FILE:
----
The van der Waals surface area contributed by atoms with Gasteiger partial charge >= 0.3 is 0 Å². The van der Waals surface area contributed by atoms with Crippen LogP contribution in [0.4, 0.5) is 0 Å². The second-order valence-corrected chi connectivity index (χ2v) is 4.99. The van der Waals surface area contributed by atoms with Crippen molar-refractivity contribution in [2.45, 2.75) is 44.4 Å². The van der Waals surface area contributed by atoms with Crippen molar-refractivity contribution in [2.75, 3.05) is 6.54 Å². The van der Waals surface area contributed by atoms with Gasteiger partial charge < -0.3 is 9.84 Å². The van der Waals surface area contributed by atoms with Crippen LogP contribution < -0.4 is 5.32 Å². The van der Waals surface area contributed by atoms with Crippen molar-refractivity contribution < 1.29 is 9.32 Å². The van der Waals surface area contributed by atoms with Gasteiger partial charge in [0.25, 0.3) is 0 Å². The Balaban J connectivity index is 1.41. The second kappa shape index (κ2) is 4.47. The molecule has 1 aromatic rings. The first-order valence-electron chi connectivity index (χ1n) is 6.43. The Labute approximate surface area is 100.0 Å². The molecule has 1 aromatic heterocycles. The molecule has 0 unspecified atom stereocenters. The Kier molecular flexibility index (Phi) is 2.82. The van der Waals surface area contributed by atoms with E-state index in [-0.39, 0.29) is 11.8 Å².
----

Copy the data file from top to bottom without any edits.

The van der Waals surface area contributed by atoms with Gasteiger partial charge >= 0.3 is 0 Å². The van der Waals surface area contributed by atoms with Crippen LogP contribution in [0.4, 0.5) is 0 Å². The second-order valence-corrected chi connectivity index (χ2v) is 4.99. The van der Waals surface area contributed by atoms with Crippen molar-refractivity contribution in [2.45, 2.75) is 44.4 Å². The van der Waals surface area contributed by atoms with Crippen molar-refractivity contribution in [2.75, 3.05) is 6.54 Å². The van der Waals surface area contributed by atoms with Gasteiger partial charge < -0.3 is 9.84 Å². The van der Waals surface area contributed by atoms with Crippen LogP contribution < -0.4 is 5.32 Å². The van der Waals surface area contributed by atoms with Crippen molar-refractivity contribution < 1.29 is 9.32 Å². The van der Waals surface area contributed by atoms with Gasteiger partial charge in [0.25, 0.3) is 0 Å². The Balaban J connectivity index is 1.41. The second kappa shape index (κ2) is 4.47. The molecule has 1 aromatic rings. The first-order valence-electron chi connectivity index (χ1n) is 6.43. The Labute approximate surface area is 100.0 Å². The molecule has 1 aromatic heterocycles. The molecule has 0 unspecified atom stereocenters. The Kier molecular flexibility index (Phi) is 2.82. The van der Waals surface area contributed by atoms with E-state index in [-0.39, 0.29) is 11.8 Å².